Thursday, January 12, 2006

why is Condoleezza Rice so anti-Russian?

Why, because she's a single woman with no children, of course...


It's hard to believe this isn't a parody... but Zhirinovsky is a real guy, a Russian ultra-nationalist, and he's just kooky enough to say this sort of thing. In my freshman year of high school the topic was U.S. relations with Russia, and we would quote him all the time. He advocates a Russian re-conquest of Alaska, endoresed Pat Buchanan and markets his own brand of vodka with his face on the label. Yup, crazy!

should protesters be allowed at soldiers' funerals?

If there are two things I know, it's that the First Amendment is right and Fred Phelps is crazy. Jimmy Greenfield of RedEye speaks to both points in his column today, but I question his ultimate conclusion that not allowing protesters at soldiers' funerals dilutes the right to free speech.

The principle of Greenfield's argument is correct -- we can't deny free speech to one group or individual merely because we disagree with what they say. The situations where government can regulate the actual content of speech are well circumscribed -- speech can be regulated when it clearly threatens the security of the nation or other people (yelling fire in a crowded theater, etc.) Then there's also libel law, which says that in some circumstances, speech must be true.

But it seems like a different principle should control protests at funerals -- our collective need to decide *where* and *how* free speech will occur. In some cases, free speech is a "natural" right and there is no need to decide in what forum it will occur. The ultimate example is yelling things out in a field by yourself, but a practical example would be something like book publishing. There are no national shortages of ink or printing presses, and no way that publishing millions of pamphlets in your basement could harm anyone as a physical act. However, there are some circumstances where the circumstances of speech clearly need to be regulated -- for instance, broadcasting on the AM and FM bands, which are viewed as public property.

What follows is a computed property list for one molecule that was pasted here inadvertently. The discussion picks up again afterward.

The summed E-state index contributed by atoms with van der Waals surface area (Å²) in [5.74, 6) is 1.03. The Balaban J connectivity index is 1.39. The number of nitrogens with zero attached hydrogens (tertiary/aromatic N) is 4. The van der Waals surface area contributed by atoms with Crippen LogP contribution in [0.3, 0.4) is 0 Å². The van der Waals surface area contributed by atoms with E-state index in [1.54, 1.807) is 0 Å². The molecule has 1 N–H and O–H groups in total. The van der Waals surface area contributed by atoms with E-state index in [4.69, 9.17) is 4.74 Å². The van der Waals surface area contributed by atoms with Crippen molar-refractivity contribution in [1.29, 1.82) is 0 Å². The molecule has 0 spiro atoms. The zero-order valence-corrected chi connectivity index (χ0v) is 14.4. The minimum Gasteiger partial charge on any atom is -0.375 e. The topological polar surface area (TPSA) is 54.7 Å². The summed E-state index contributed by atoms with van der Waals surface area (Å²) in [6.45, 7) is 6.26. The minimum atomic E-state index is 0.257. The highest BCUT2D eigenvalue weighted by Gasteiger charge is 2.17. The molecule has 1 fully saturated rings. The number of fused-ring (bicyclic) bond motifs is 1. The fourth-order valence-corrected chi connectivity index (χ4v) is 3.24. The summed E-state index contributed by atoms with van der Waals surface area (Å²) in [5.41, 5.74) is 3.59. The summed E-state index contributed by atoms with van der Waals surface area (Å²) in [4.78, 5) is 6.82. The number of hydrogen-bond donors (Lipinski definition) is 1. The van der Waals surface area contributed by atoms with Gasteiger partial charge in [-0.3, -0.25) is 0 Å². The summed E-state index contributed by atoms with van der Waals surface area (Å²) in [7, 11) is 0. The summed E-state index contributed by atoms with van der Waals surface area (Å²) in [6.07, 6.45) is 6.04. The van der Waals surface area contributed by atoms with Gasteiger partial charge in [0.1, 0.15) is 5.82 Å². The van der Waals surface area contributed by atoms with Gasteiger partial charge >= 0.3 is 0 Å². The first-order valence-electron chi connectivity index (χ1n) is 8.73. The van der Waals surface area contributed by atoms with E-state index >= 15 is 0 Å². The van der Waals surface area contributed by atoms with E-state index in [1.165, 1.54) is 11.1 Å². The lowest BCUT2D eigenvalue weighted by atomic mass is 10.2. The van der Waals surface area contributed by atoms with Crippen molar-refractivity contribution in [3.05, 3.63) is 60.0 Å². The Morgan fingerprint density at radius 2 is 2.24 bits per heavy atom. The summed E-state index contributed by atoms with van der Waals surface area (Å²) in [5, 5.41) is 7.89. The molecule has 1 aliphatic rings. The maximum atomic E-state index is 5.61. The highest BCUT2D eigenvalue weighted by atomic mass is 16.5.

Funerals (for soldiers or anyone else) don't quite fit either of these models, but I think there should be precedent enough in the law to ban people from protesting them. Greenfield says a law against protesting funerals would be akin to an amendment banning flag burning. I think it would be closer to cases where courts have found that placing burning crosses near the homes of African-Americans to be intimidation. In that case, the main reason why the speech is not protected is not the content (you can burn a cross out in an open field, if you like) but the location. I think you could make a similar argument here. I would add, though, that it makes the most sense to ban *any* protest or demonstration, as the unidentified "Illinois legislator" of Greenfield's column would do (it's Brandon Phelps, by the way, no relation to Fred). That would make it clear that the reason for the ban is the circumstances, not the speech.

Out of steam...